Gigaba fights to protect ANC policy

Public Enterprises Minister Malusi Gigaba has attacked supporters of suspended ANC Youth League (ANCYL) president Julius Malema who are calling for Minister of Sports Fikile Mbalula to replace Gwede Mantashe as ANC secretary general. He also dismissed calls for generational mix to be made policy.

In a wide-ranging interview with the Mail & Guardian this week, Gigaba, himself a former ANCYL president, also defended the ANC leadership for having taken a decision to charge and suspend Malema and other youth league leaders for sowing divisions and bringing the ANC into disrepute.

The youth league leaders this week appealed against their sentences, including the five-year suspension of Julius Malema. The outcome of the hearing will be announced “in due course”, said appeals committee chairperson Cyril Ramaphosa.

Gigaba dismissed calls for a so-called political solution into charges laid against the youth league leaders.
ANC heavyweights who are known to prefer a “political solution” for the disciplinary case include former ANC Women’s League president Winnie Madikizela-Mandela, Human Settlements Minister Tokyo Sexwale, Deputy President Kgalema Motlanthe, ANC deputy secretary general and North West province premier Thandi Modise and Gauteng ANC chairman Paul Mashatile.

“I think there (once) was an opportunity for a political solution. I think all avenues were exhausted and don’t think the officials would have taken an arbitrary decision [to charge Malema and other youth league officials]. That’s why we are where we are today,” said Gigaba.

The ANCYL believes the decision to charge its leaders was driven by those who differed with it on its calls for policy and leadership changes in the ANC. The youth league leaders have been very vocal in their calls for the nationalisation of mines and other key sectors of the economy.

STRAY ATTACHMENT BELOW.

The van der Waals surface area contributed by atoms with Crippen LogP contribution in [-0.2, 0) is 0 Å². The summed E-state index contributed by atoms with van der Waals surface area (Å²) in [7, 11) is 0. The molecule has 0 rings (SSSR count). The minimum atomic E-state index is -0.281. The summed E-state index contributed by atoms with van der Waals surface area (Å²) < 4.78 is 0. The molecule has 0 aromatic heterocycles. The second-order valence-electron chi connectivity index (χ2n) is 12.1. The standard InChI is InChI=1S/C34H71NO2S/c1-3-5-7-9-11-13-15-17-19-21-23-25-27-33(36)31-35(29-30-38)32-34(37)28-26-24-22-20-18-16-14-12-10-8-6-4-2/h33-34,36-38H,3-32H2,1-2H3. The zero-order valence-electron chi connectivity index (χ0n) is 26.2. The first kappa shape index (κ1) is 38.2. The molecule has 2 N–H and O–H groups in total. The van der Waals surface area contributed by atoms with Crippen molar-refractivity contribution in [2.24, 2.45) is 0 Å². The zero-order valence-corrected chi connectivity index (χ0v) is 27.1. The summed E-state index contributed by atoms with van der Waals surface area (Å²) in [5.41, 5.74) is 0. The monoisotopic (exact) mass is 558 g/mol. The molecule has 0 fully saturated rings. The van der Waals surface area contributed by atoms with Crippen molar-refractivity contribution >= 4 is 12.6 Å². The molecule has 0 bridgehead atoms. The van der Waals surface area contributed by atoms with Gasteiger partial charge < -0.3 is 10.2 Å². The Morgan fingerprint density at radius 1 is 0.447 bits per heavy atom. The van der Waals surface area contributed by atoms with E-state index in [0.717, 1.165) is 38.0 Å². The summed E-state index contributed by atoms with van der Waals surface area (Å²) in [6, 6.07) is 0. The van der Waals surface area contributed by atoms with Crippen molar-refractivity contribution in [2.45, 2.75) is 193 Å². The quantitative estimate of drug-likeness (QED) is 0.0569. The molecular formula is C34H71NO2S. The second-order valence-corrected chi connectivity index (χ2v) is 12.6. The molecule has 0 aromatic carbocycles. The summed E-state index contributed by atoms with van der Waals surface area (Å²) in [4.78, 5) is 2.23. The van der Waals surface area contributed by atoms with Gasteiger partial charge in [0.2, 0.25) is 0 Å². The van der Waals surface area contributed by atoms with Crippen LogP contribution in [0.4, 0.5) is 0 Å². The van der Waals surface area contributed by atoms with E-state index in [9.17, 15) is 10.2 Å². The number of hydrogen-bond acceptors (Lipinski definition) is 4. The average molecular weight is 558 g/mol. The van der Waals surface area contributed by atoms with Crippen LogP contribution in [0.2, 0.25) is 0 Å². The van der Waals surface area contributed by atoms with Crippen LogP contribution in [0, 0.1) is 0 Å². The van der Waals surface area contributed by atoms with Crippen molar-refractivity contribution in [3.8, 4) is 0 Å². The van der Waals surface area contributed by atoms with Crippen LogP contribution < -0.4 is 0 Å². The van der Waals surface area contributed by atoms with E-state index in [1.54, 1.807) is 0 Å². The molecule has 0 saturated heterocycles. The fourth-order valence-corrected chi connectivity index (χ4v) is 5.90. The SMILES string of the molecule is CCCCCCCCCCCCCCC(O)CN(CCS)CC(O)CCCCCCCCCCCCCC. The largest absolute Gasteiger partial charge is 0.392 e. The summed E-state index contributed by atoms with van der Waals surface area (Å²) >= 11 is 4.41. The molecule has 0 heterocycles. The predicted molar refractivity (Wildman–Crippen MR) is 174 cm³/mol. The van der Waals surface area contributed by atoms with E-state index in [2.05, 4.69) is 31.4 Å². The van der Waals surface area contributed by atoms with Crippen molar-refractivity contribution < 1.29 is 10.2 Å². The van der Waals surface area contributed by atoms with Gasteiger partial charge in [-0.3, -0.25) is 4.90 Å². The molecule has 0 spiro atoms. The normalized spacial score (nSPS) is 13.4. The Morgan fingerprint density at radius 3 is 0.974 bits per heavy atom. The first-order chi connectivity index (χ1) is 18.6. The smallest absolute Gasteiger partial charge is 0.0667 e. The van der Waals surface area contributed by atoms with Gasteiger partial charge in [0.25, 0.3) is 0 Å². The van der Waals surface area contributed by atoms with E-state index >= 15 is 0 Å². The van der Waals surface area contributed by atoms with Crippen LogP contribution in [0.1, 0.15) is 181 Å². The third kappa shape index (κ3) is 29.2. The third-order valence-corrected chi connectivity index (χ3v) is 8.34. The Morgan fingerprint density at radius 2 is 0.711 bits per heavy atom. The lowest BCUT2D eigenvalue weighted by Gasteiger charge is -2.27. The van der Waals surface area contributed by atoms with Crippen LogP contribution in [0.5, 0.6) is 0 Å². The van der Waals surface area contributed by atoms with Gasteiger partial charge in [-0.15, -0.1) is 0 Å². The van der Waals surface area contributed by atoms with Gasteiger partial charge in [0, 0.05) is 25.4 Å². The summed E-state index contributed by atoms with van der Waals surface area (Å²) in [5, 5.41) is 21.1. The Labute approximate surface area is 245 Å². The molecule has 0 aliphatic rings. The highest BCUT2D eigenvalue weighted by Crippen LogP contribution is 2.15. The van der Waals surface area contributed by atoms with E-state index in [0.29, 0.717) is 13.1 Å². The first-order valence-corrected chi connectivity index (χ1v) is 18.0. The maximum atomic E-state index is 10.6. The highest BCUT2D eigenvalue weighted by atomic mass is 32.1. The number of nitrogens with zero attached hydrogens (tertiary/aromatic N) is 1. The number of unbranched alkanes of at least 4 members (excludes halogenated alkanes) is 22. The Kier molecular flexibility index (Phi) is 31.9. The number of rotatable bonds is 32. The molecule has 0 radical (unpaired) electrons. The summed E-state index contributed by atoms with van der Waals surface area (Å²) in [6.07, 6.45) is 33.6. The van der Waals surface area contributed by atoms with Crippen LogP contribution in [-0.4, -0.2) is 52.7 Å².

The league has also made it clear that it wants Mbalula to replace Mantashe as ANC secretary general and Motlanthe to replace Jacob Zuma as ANC president. Gigaba, who was in the past seen as former president Thabo Mbeki’s protégé, is now supporting Zuma’s bid for a second term as president.

Gigaba accuses Malema’s supporters of getting ahead of themselves
This week, he accused Malema and Mbalula supporters of calling for leadership change in the ANC before the policy conference in June. “The policy conference has not taken place. You don’t put the cart before the horse. You put the horse and decide on the direction.”

Gigaba berated those who are calling for generational mix to be made ANC policy, saying the ANC has been accommodating of young leaders in its structures.

“I’m of the view that generational mix can’t be put as [if] the ANC has not been practicing [it]. When former ANC president Oliver Tambo became president of the ANC he was 41 years. When Walter Sisulu [former ANCYL president] became ANC secretary general he was in his 40s. The founders of the ANC were in their 20s and 30s — very young. The issue of generational mix in the ANC has been there forever. It doesn’t have to be adopted as policy,” Gigaba said.

“I was 31 years old when I was directly elected to the ANC national executive committee in 2002. I first walked into the ANC national executive committee in 1996 just before I was 25.”

He said the problem with generational mix was when it was not about policy but about names.

“As is culture [in the ANC] you first debate policy and a while later names. The ANC has said let’s first debate the policy ahead of the policy conference. Let us first debate the policy before the names. What’s the impatience? What’s the anxiety? I’m not going to entertain such a debate.”

See part two of Gigaba’s interview next week

Charles Molele

Charles Molele

Charles Molele is a senior politics reporter at the Mail & Guardian. Charles joined the paper in 2011. He has covered general news, court and politics for the past 19 years, and also worked as a senior reporter for the Saturday Star, Sunday World, ThisDay, Sunday Times and is former politics editor of the New Age. Charles's other career highlights include covering Kenya's violent general elections (2007/08), Zimbabwe’s sham general elections (2008), Mozambique's food riots (2010) and the historic re-election of US President Barack Obama (2012).
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    Matuma Letsoalo is a senior politics reporter at the Mail & Guardian. He joined the newspaper in 2003, focussing on politics and labour, and collaborated with the M&G's centre for investigations, amaBhungane, from time to time.In 2011, Matuma won the South African Journalist of the Year Award and was also the winner in the investigative journalism category in the same year.In 2004, he won the CNN African Journalist of the Year prize – the MKO Abiola Print Journalism Award. Matuma was also a joint category winner of the Mondi Shanduka SA Story of the year Award in 2008. In 2013, he was a finalist for Wits University's Taco Kuiper Award.
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